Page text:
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Everything You Need to Know About Children's Eye Exams

Updated: Oct 31, 2023

Children’s eye exams are critical in diagnosing any refractive or other vision problems early. They are essential in helping your child have healthy vision lifelong, this is because children adapt the best to treatment plans used to correct many visual deficiencies.

The OAO (Ontario Association of Optometrists) say that children should have their eyes checked by an Optometrist by the age of 6 months and then on an annual basis after that.

Infants can only see light and dark blurred images at birth, during their first few months their vision develops and extends from arm’s length to across the room. By 6 months they begin to control their eye-movements and use them to start developing hand-eye coordination, which are essential in the following months as your baby begins to learn to crawl.

It is important your child sees an optometrist prior to entering kindergarten, to check their vision and ensure optimal eye health. Eye doctors also have kid-friendly ways to check your child’s visual acuity (or ability) by using charts with animals or shapes rather than letters or numbers.

The Importance of Children’s Eye Exams:

Kids eye exams are essential in determining your child’s visual ability; which is key in their early development.

Kid’s eye exams measure your child’s:

  1. Near and distance vision

  2. Eye Coordination

  3. Focusing skills

  4. Peripheral vision and field of vision

  5. Hand-eye coordination

During your child’s first 6 months they are still learning to control their eye movements, as a result their eyes can sometimes cross involuntarily. If the eyes continue to do this after 6 months of age it is important to see an optometrist immediately.

Conditions such strabismus (crossed-eyes) and amblyopia (or “lazy eye”) can appear in children at an early age, early diagnosis is pivotal in treating and often curing these conditions. Lazy eye is the inability to see clearly in one eye, strabismus is one of the most common causes of lazy eye but can occur without the presence of “crossed-eyes”.

These conditions can be treated by your optometrist once the root-cause is determined, these conditions can often be treated with prescription eyeglasses, contact lenses, or patching and other forms of vision therapy.

Children require polycarbonate lenses in their glasses; due to their shatter-resistance (protecting the eye from injury), and UV protected to keep your child’s eyes safe from harmful UVA/UVB rays. These lenses often come with scratch-resistant coatings which, when cared for properly help maintain the longevity of your child’s prescription eyeglasses.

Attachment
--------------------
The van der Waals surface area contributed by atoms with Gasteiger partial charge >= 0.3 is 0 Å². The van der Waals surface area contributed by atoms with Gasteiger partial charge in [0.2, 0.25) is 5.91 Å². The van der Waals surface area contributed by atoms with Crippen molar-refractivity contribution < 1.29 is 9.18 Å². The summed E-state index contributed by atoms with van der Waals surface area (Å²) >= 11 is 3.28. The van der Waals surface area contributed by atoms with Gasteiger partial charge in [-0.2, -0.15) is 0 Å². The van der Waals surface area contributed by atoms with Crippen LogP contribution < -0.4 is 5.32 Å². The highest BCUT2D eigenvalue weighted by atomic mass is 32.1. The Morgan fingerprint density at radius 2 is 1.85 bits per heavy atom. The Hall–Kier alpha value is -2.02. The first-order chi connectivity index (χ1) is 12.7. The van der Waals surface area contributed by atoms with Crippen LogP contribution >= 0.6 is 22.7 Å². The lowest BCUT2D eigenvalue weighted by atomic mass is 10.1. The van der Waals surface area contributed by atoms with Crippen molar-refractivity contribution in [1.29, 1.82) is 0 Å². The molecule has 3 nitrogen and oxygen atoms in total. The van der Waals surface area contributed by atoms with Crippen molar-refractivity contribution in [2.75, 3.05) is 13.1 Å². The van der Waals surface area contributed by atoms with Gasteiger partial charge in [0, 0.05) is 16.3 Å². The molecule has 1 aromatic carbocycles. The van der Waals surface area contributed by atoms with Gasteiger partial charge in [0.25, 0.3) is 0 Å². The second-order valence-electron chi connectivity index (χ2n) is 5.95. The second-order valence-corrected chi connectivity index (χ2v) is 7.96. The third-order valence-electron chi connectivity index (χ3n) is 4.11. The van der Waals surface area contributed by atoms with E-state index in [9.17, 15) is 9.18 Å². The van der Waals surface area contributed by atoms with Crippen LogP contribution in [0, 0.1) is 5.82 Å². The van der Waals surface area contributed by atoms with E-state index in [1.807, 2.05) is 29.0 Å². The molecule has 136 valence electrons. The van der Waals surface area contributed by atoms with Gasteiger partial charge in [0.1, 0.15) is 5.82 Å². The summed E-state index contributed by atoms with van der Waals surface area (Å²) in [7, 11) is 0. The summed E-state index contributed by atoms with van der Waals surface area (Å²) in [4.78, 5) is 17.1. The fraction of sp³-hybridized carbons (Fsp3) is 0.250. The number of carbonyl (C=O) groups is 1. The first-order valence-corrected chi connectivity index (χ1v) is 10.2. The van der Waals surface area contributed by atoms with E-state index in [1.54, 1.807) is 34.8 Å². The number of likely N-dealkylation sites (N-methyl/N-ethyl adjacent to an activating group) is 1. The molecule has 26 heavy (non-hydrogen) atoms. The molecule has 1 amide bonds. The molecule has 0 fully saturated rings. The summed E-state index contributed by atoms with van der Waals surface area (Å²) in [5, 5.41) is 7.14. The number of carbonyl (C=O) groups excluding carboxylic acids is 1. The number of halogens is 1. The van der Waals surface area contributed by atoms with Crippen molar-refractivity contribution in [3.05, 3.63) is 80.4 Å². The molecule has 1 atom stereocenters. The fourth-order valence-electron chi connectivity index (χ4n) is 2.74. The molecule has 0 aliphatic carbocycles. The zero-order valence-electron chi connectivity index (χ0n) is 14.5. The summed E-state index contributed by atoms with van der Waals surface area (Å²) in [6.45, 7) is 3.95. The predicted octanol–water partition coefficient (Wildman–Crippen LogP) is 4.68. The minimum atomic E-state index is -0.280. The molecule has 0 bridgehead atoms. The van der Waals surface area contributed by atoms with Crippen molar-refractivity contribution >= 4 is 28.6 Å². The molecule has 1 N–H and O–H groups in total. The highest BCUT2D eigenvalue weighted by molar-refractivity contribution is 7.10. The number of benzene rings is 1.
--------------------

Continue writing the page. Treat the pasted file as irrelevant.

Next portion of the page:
How often should kids visit an Eye Doctor?

Your child’s first eye exam should be completed by 6 months, then return annually or sooner if recommended by your optometrist.

It is crucial for children to receive a comprehensive eye exam prior to entering school, to catch any refractive errors causing blurred vision or other conditions that may require treatment. Undiagnosed refractive errors can account for a large amount of focusing and learning problems in school-age children, making yearly eye exams extremely important in your child’s development.

Depending on family history and your child’s case a different check-up schedule may be recommended by your optometrist to recheck vision as your child grows and develops.

Did you know that OHIP (Ontario Health Insurance Plan) covers one eye exam per year for your child until they turn the age of 20?

Your child’s eye exams are covered once per year by their Ontario health card to ensure your children receive the vision care they need to grow, develop and succeed.

Signs your child should see an Optometrist:

Even if you as a parent already wear glasses, it can be hard to determine any early warning signs your child may need to visit the eye doctor.

Keep an eye out for the following symptoms:

  1. Squinting

  2. Sitting close to TV or holding items too close

  3. Rubbing of eyes (when not tired)

  4. Tilting of the head to see better

  5. Light sensitivity

  6. Closing of one eye

  7. Tearing or watery eyes

  8. Avoiding near work

  9. Complaints of Headaches

How to keep your Child’s Eyes Healthy:

  1. Visit an eye doctor at 6 months of age, returning annually or as prescribed by your optometrist

As in any case, catching a disease early gives the best outcome for treatment and this includes your child’s eyes. Children are the most responsive to treatments to correct vision and other conditions, so your best defense is always early diagnosis!

  1. Complete annual comprehensive eye exams

Making sure your child can see clearly is a great way to ensure their future learning and success as they grow!

  1. Follow your optometrist’s advice for treating your child’s vision

Fill the new prescription for eyeglasses provided by your eye doctor and stick to any schedules prescribed for use of tools such as eye-patches used to correct “lazy-eye”

  1. Plan ahead and schedule in advance Life gets busy, everyone can agree on that. Ask your optometrist to pre-appoint your child’s next eye exam a year in advance and just receive a reminder when it’s time for their next appointment.

Vision changes can still happen while following your eye exam schedule with your optometrist! Any sudden changes to symptoms or new complaints could mean it’s time to visit your eye doctor for a comprehensive eye exam. Checking your children’s vision early and on a regular basis is the best way to keep their eyes healthy and make sure your child can see clearly and succeed!

We provide comprehensive eye exam for children and adults in Port Credit, Mississauga. Our Optometrists are certified and experienced in providing pediatric vision care!


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